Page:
By Jade Markus
Organic farmers in Western Canada are turning to conventional seed as eager selling and limited production means few certified organic supplies are available for the growing season ahead, say industry specialists from across the Prairies.
“Peas and lentils are getting nearly impossible to find in organic,” said Laura Telford, organic sector development specialist at Manitoba Agriculture, Food and Rural Development.
Pea and lentil seed is also scarce in Saskatchewan, according to Will Oddie of SaskOrganics.
“I suspect that lentils and peas may be a little harder to get this year. There haven’t been the best growing conditions the last couple of years for pulses,” he said.
He added that in any given year new seed varieties are less likely to be found in Saskatchewan’s organic community.
I think what’s happened is we’ve lost a number of organic seed producers over the years. – Laura Telford, MAFRD
Telford said high prices prompted farmers to sell pea and lentil supplies that might have normally have been held for seed. Pulses aren’t only seeds in short supply.
“I just started looking this week for organic cereal seed in general, and I think what’s happened is we’ve lost a number of organic seed producers over the years,” Telford said.
The trade is mostly farmer-to-farmer, and not many producers are involved in certified organic seed production. Telford said she has received a number of phone calls from new producers this year regarding seeds.
“They wouldn’t necessarily have their own organic seed, and they wouldn’t have networks that they buy them from, so that’s a challenge.”
Organic corn and soybeans are becoming increasingly more difficult to source, as the majority of the U.S. and Canada’s acreage for corn and soy is grown with GM varieties, which can’t be used for organic production. “Finding corn and soy is getting harder every year,” Telford said.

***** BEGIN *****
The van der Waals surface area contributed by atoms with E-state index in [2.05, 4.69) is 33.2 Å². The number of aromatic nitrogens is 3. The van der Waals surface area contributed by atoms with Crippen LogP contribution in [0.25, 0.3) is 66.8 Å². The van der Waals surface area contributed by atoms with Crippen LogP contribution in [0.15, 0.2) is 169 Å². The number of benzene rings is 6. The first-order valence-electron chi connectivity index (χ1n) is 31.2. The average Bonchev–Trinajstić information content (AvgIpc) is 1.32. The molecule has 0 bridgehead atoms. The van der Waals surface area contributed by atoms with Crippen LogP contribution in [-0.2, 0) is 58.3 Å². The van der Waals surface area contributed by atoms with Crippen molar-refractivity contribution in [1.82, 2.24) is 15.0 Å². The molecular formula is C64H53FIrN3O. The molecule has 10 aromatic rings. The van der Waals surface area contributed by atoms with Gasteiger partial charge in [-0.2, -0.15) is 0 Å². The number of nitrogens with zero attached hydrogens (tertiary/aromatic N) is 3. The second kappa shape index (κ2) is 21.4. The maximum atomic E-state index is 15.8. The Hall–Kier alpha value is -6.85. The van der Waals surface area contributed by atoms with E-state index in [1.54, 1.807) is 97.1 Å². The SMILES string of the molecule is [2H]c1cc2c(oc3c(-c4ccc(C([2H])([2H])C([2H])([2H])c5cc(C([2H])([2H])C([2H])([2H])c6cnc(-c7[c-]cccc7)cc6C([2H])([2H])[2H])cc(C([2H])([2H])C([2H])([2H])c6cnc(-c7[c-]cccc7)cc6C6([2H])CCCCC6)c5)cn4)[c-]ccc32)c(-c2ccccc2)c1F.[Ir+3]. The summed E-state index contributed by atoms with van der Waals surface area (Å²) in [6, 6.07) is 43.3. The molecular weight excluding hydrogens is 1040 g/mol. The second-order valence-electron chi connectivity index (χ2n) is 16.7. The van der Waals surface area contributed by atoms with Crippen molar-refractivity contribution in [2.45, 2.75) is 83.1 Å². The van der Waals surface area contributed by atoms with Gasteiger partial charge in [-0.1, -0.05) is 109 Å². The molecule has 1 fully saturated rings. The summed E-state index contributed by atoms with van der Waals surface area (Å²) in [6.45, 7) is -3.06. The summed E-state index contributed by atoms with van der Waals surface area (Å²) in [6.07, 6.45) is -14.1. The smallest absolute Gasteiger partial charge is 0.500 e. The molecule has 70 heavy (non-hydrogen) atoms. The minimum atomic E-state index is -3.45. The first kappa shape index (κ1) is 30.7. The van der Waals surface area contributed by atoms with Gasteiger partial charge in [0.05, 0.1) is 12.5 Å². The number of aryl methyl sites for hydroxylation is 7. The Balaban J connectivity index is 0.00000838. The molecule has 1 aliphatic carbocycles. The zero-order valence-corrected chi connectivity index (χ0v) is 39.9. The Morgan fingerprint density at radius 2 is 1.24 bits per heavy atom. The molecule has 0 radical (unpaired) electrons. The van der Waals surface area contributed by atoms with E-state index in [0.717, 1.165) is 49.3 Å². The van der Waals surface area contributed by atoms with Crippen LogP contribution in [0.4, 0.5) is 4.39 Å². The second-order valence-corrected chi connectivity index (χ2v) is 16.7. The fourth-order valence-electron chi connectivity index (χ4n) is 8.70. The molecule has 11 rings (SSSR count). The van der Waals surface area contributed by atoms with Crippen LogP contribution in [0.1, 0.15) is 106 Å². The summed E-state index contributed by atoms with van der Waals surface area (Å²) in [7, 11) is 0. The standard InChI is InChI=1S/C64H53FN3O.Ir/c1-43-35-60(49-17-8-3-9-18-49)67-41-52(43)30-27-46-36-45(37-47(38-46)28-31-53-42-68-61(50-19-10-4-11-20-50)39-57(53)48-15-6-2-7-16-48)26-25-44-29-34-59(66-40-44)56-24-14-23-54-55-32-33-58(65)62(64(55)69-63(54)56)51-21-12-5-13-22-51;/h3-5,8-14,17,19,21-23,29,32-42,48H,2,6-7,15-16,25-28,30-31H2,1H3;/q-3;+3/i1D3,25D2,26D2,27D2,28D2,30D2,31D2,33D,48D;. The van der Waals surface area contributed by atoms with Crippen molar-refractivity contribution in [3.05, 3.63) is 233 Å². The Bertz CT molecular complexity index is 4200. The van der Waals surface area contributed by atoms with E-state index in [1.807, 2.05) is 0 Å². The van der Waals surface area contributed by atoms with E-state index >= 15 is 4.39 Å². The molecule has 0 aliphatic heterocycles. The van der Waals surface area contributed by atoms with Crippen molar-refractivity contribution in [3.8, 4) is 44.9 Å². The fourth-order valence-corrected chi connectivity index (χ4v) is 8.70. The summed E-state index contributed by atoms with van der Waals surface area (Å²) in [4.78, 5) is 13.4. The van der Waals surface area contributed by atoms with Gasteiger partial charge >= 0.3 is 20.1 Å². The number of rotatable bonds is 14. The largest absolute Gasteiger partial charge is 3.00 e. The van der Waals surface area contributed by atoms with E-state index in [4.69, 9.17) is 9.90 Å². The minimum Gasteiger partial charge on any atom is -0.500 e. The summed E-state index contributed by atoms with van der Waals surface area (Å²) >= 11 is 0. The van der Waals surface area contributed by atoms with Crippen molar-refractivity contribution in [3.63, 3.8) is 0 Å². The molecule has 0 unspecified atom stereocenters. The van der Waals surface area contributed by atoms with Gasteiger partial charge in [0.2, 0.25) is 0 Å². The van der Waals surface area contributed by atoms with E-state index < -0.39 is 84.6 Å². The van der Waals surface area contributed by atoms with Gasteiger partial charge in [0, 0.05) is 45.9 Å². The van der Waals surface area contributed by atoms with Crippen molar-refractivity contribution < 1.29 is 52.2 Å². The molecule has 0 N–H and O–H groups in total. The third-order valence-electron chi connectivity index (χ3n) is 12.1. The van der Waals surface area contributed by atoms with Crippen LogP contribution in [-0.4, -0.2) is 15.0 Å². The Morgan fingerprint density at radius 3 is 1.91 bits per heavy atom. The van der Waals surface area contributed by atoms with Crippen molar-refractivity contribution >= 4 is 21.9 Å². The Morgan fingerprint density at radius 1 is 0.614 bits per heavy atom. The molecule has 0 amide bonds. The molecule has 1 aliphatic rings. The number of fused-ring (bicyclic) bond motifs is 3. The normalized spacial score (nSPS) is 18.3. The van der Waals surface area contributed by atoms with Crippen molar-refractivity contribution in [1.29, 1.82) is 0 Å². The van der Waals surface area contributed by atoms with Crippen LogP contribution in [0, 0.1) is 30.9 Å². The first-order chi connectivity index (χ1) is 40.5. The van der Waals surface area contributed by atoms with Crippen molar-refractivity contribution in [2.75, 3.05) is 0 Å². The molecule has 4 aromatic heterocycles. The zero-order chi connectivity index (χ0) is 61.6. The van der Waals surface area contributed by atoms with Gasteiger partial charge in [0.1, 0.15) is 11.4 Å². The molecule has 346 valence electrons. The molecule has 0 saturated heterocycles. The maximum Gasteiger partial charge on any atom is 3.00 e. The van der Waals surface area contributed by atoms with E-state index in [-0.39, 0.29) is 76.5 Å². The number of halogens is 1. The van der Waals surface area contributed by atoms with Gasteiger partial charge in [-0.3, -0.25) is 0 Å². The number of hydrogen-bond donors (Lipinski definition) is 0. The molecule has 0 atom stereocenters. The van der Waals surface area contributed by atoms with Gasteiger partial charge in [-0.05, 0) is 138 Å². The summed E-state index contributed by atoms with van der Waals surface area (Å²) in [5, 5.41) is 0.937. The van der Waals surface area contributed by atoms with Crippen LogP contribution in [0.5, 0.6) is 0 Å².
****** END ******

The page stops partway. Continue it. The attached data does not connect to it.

Telford said there’s only one seed grower in Manitoba who produces non-GMO soy. He had three varieties, but has sold most of his supplies, and now has just one variety left.
The limited availability of certified organic seed means many farmers are turning to conventional supplies.
Organic standards state that producers must exert due diligence in sourcing organic seed first.
Before using conventional seed, producers must call at least three well-known organic seed-sellers, and log those calls.
“So that’s the hierarchy — you can look for organic seed first and then you can look for conventional seed second,” Telford said.
But even still, seed must be non-GMO.
“It’s hard to say how many farmers are very keen to find the organic seed, but end up using the non-organic seed” said Iris Vaisman, agronomist at Prairie Organic Grain Initiative, which is housed by Organic Alberta, but is a partnership across the entire Prairie organic sector.
Since organic certification standards don’t require producers to use organic-only seed, the shortage won’t limit the amount of organic crops grown this year.
“So I think if farmers have access to it then they’ll get it,” Vaisman said. “In the case where they can’t find it they can source their seed from non-organic sources.”